SidKemp, suckers form in the joints in the tomato stems. It's best to take them off to not take away from the main plant. Like the Hub say tomatoes can root anywhere on the stem, so if you have part of a plant break mid season, just stick that part in the ground and keep it moist and it should grow. To harden off is to keep it in sort of a protected setting to get used to the elements before sticking it out in the wind/rain where the stems might snap or in full sun where it might wilt.

    • Living Well Now profile image
      Author

      Living Well Now 5 years ago from Near Indianapolis

      @Sid - I sure can. I have another tomato plant I want to take a cutting from. I'll have a hub up tomorrow showing how to get a cutting. Hardening off a cutting is done by simply exposing it to sunlight after the roots form along the stem and to decrease the watering. It's done to gradually acclimate the new plant to the conditions of it's future home in the garden.

      Thanks for the thoughtful reply and questions!

      @sadie - thanks! I was just responding to Sid when you posted.

    • sgbrown profile image

      Sheila Brown 5 years ago from Southern Oklahoma

      You have done an excellent job for your first hub, it's great! I am definately giving this a try. Great information and pictures. Good job! Voted up and useful. Welcome to HubPages! Have a great day! :)

    • Living Well Now profile image
      Author

      Living Well Now 5 years ago from Near Indianapolis

      Thanks Sheila!

    • barbergirl28 profile image

      Stacy Harris 5 years ago from Hemet, Ca

      Good hub... I am not much of a gardenar so I fear this wouldn't survive in my hands, however I did find this very interesting. You will have to do another one about how to prepare it for the garden when it is ready. BTW welcome to Hubpages.. hope you enjoy it here!

    • vespawoolf profile image

      vespawoolf 5 years ago from Peru, South America

      Although I don't have a garden, I found this hub very interesting. Thank you for the great information.

    • mary615 profile image

      Mary Hyatt 5 years ago from Florida

      Excellent Hub. You explained the procedure very well, your photos were good, too. I have never done this with tomatoes so I learned somethng new. I just buy the plant, or grow from see. I voted this UP, etc.etc. Welcome to HubPages!

    • Diana Mendes profile image

      Diana Mendes 5 years ago

      Great hub! very interesting useful & informative. I like the pictures too. Well done! Voted up & useful.

    • bac2basics profile image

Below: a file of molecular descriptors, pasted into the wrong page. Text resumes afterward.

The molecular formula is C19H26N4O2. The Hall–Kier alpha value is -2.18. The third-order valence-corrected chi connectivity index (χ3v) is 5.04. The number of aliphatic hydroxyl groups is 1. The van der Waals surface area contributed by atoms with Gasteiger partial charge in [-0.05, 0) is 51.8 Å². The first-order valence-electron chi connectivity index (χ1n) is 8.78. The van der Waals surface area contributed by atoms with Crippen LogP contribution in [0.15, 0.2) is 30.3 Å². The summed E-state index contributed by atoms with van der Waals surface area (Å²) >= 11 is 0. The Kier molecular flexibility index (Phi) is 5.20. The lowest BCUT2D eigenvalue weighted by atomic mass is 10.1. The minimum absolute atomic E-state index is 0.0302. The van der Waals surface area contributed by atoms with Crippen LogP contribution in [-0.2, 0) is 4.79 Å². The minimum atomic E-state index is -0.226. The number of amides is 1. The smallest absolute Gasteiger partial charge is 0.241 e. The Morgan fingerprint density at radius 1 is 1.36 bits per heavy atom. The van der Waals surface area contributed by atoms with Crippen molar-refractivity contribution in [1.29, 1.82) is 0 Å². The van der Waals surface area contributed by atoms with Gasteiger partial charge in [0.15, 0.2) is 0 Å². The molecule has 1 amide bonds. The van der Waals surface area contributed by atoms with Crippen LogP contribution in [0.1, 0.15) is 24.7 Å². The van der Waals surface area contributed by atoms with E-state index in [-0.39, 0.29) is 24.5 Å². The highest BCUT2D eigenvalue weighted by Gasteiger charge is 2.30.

Anne 5 years ago from Spain

      Hi and welcome to hubbing. loved the tomato growing tip, it´s one I didn´t know. Like your profile too.

      Keep em coming, you are certainly on the right track.

      Voted you up and interesting. Going to follow you too.

    • Living Well Now profile image
      Author

      Living Well Now 5 years ago from Near Indianapolis

      Thank you for the kind words. I am enjoying hubbing! I plan to make a few more hubs by the end of the holiday weekend. I hope you're enjoying yours.

    • Dolores Monet profile image

      Dolores Monet 4 years ago from East Coast, United States

      Hey - this is a great idea to get a second tomato harvest. I didn't know you could root tomato plants from cuttings! Will have to try this one!

    • Living Well Now profile image
      Author

      Living Well Now 4 years ago from Near Indianapolis

      Thanks for the comment. I hope it works for you!

    • RunAbstract profile image

      RunAbstract 4 years ago from USA

      Great Hub!

    • Living Well Now profile image
      Author

      Living Well Now 4 years ago from Near Indianapolis

      @RunAbstract - Thanks for stopping by and leaving kind words.

    • ripplemaker profile image

      Michelle Simtoco 4 years ago from Cebu, Philippines

      Loved the recycling idea!!

      Congrats on your Hubnuggets nomination! This way to read the details http://pattyinglishms.hubpages.com/hub/HubNuggets-... Enjoy!

    • Living Well Now profile image
      Author

      Living Well Now 4 years ago from Near Indianapolis

      Thanks ripplemaker ... I am honored by the nomination. I had no idea I was nominated. Gmail marks email from Hubpages as spam and I found my nomination there today!

    • suziecat7 profile image

      suziecat7 4 years ago from Asheville, NC

      Great Hub - great advice. Voted up and I'm a fan!

    • Living Well Now profile image
      Author

      Living Well Now 4 years ago from Near Indianapolis

      Thanks suziecat7!

    • toomuchmint profile image

      toomuchmint 4 years ago

      This is a great way to grow tomato plants. I love the self-watering cups. I'm definitely going to give this a try. Without the weeks-long lead time, I might manage a few tomatoes this summer. Thanks!

    • Living Well Now profile image
      Author

      Living Well Now 4 years ago from Near Indianapolis

      Thanks for stopping by toomuchmint. It's much quicker to take a cutting than to start from seed. I have little tomatoes forming 3 weeks after I rooted and then planted the cutting. Best of luck to you!

    • tirelesstraveler profile image

      Judy Specht 3 years ago from California

      Excellent hub, am linking it to one of mine on budget gardening. Your philosophy on recycling in the garden links well with mine.